The 2022 midterms are almost in the books. The large red wave did not materialize, although Republicans did pick up some congressional seats and, apparently, the House. There are significant and important reasons why a large red wave didn’t occur and one large warning for Republicans.
First, before anyone says Republicans had bad candidates, keep in mind that the Democrats won the Senate with John Fetterman and Sen. Krysten Sinema, D-AZ, before him. Bad candidates didn’t stop them, and this article addresses why.
It is important to remember that in 2010, the first midterm election after President Barack Obama was elected, Democrats lost 63 seats in the House of Representatives – two less than I predicted at that time. Before the election, Democrats had 256 House seats and the Republicans only 179. The pendulum swing of 63 seats in favor of Republicans was historically large.
The economy of 2010 was not favorable to Democrats. The unemployment rate peaked at 9.9% in March of that election year and wound up at 9.6% average for the year. Politically, the Democrats controlled the House, the Senate and the White House. They spent historically high amounts and pushed through Obamacare without a single Republicans vote in Congress. Importantly, Republican voters were more enthusiastic and under all of those circumstances, the Democrats lost those 63 seats.
Even though the economy of 2022 was also quite bad, and a crime wave gripped the country, the pendulum swing was more muted than in 2010. Here are the six reasons why and the huge warning facing Republicans.
In the last 12 years, America has become even more divided. That has occurred, in part, because we continue to sort ourselves out by red states becoming more Red, i.e. Florida, Ohio and Iowa, and blue states have become more blue, i.e. California and now Pennsylvania and Colorado.
In the process, we created congressional districts within those states that are more favorable to the dominant party in those states. As a result, Senate and House seats have become less likely to flip. That means large pendulum swings are less likely in the foreseeable future.
We also have a divided media. The left’s media tells a completely different story to their customers, including incredibly false claims about inflation and crime.
In 2022, there were 212 House Republicans. Given that starting point, expecting a red wave of 40 additional seats was most unlikely. It may well be that a high of 230 seats, for either party, is the new normal in the years ahead.
In this Midterm Election, 21 Republican seats were up for election and just 13 Democrat seats. If that wasn’t difficult enough, in six of those 21 seats, the Republican had retired. That meant contested primaries would decide the Republican candidate. That process did not work out well for Republicans – consider Pennsylvania.
Obviously, that meant 2022 was going to be an uphill climb. The 2024 election, on the other hand, features only 10 Republican seats up for election versus 21 Democrat seats. Perhaps 2024 could see Republicans pick up more Senate seats.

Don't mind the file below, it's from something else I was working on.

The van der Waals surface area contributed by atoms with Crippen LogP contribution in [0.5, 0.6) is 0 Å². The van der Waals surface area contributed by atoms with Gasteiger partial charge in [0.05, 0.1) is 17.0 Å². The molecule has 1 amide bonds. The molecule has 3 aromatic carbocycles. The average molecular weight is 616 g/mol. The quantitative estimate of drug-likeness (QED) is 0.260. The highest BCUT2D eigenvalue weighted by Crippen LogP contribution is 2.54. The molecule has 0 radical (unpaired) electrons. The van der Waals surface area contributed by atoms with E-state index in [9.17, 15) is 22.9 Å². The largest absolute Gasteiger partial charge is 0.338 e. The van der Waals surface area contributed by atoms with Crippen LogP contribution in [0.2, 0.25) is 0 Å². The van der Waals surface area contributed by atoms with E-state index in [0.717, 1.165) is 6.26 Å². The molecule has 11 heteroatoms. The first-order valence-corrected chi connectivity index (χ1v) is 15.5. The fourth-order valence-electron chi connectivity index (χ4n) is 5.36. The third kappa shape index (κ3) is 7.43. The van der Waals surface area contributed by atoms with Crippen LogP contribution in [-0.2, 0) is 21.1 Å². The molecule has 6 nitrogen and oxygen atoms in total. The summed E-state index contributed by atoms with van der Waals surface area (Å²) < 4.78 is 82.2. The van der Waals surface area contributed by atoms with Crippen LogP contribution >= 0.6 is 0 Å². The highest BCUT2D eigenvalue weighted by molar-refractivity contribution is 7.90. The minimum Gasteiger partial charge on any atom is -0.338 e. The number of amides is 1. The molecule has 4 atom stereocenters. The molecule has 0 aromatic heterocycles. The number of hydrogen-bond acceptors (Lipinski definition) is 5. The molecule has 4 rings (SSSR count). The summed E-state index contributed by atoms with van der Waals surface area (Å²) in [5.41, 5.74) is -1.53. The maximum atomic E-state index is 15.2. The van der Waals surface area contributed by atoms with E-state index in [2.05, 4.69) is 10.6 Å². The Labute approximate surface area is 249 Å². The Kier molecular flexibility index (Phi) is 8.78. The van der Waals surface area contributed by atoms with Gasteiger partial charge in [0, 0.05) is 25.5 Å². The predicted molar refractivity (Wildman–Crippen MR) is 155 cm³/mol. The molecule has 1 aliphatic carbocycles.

Pennsylvania Senator John Fetterman. Period. Full stop. Democrat voters will vote for the Democrat almost regardless of who it is.
In California, the unknown, appointed Democrat Attorney General Rob Bonta (who had no law enforcement experience before he was appointed) is set to garner almost the same percentage of the vote as the nationally known Governor Gavin Newsom. In plain terms. the Democrats are far more loyal to their candidates than Republicans.
Government spending was 44% of the economy in 2020. Countless Americans are cashing those checks. As I wrote here, the Democrats long game is to create dependency on government to ensure future constituents and voters. In 2022, that worked.
In modern American politics, Republicans not only have to beat their Democrat opponents, they also have to defeat the local and national Democrat media. That latter task often proves harder than the former.
In 2022, like in many elections before, the Republican Party strategy was simply to watch the party of the White House fall. In years past, that has worked.
In this divided era, Republicans simply cannot count on that strategy anymore. They should have told the nation, in bold and unmistakable terms, how they were going to combat crime and inflation. They should have said they would rescind the 87,000 IRS agents and would stop the flow of drugs across the open border.
Those are majority positions. While it is true that the House Minority Leader Kevin McCarthy offered an agenda – it was not known to voters. Meanwhile, Senate Minority Leader Mitch McConnell famously refused to provide an agenda at all.
If you want someone to follow you, it is a good idea to tell them where you are going. Going forward, to be competitive, Republicans have to do that every election, now just in presidential years. Republicans simply have to try harder than Democrats.
All of that leads us to one, very large warning for Republicans in this election.
Divided parties do not win national elections – just ask late President Lyndon Johnson and the Democrats of 1968. Republican infighting in 2023 and 2024 will doom elections for Republicans.
Going back to Pennsylvania, the fight over who should have been the Republican candidate for Senate could well have cost Republicans the seat. Republican Senate candidate Dr. Mehmet Oz was former President Donald Trump’s choice and that did not sit well with the Pennsylvania Republican establishment nor with the Washington establishment. That rift never healed, and now we have Senator John Fetterman.
In the final analysis, the 2022 midterms proved Republicans can have the issues dramatically on their side and still not create a wave. They need a strategy overhaul and to realize that a Republican civil war for the presidency in 2024 will result in a Democrat White House.